But every single saint, all of them, wrong about the same basic facts about the faith? Saint Thomas Aquinas as a jolly old fellow who gave it his best on theology, buy the man a beer and tell him that really there’s nothing particular to know about Jesus, but thank you for getting so many Dominicans off the streets and into the university? Saints Isaac Jogues and Kateri Tekawitha showing their remarkable pluck, and hey, there’s room in the celestial sweat lodge, relax and try some pantheism for a while, you look like you could do with a change — it’s all the same thing anyway — hey, what happened to your hands, buddy?
Nope. My brain just won’t go there. Because of my final reason.
4. I’m sane. I mean that in the most charitable way. (And the most limited way.) I spent two decades in school, learning “creativity” and “critical thinking”, which was education-code for “outlandish is good” and “If you can convince people, it must be true.” I had a harrowing moment in business school when I persuaded my accounting professor the wrong answer was in fact correct — the assignment was to argue the assigned position, so I did. It was wrong, and anyone with half a brain could see it. But I could argue well. I persuaded her. It was my first brush with the darkness of dishonesty. After that I quit going along so nicely with inane assignments. I graduated anyhow.
But I didn’t really learn how to reason — that is, to find the truth — until after I reverted. In returning to the Church, I was beseiged by arguments against the Catholic Faith not from the anything-goes crowd, but from sincere and fervent evangelical friends. The stakes were high: My own spouse was now a born-again evangelical (protestant) Christian. Try telling someone five years into a happy marriage that he’s gotta start using NFP, and by the way, our marriage isn’t valid and we need to get a priest to fix it. The man had good reasons to doubt the credibility of the Church before; now the ol’ Mother-n-Teacher is intruding into his bedroom and making his wife think crazy-wacky-papist-talk.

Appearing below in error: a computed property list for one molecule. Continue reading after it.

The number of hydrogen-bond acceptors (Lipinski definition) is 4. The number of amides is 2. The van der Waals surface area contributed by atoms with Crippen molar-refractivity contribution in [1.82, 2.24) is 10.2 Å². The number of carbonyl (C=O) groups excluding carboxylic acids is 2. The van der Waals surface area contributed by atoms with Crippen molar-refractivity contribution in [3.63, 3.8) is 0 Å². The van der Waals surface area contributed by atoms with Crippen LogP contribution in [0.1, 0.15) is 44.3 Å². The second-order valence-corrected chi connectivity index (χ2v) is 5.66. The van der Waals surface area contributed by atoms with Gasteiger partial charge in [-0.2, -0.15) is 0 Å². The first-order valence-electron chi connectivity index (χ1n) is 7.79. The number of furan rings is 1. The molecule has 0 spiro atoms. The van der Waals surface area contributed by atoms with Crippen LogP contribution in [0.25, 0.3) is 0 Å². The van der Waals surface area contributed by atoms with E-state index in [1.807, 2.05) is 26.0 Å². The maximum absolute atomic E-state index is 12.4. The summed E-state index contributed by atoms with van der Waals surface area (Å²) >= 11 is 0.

You can’t buy into “it’s all the same thing” when your good friends are giving you books telling you the Church is the Dominion of Satan. You have to answer the question. You have to examine the evidence, and decide one thing is true and another is false. No quantity of parables about blind men feeling the elephant can make Satan and Jesus into the head and tail of a big grey spirituality that squirts water out its trunk.
I could choose not to know the answer about God — to be agnostic about Christianity the way I am agnostic about evolution. (I don’t care enough about evolution to have an opinion on it, nor to bother forming one.) But whereas I could in good faith believe that knowledge of God is unimportant, I could not in good reason believe there is no single answer about God. Either evolution happened or didn’t, and if it did, it happened in either this way or that. Species didn’t evolve for those who want that to be their truth, and get plopped down as-written for those who prefer a younger and more predictable planet. Either Jesus is the Son of God, or he isn’t. Either He founded a Church, or he didn’t. Either the Pope is head of that Church, with the ability to teach authoritatively, or he isn’t.
A Catholic can in good faith be unable to answer these questions — to lack the mental capacity, or the free time, or even the knowledge these questions exist. But to know these questions abound, and in sound mind believe there are no absolute answers to them? No. As certainly as a child knows either the dog ate the cupcake or it didn’t, sane Catholics know that facts are facts, whether we know the facts or not. Good faith demands good reason.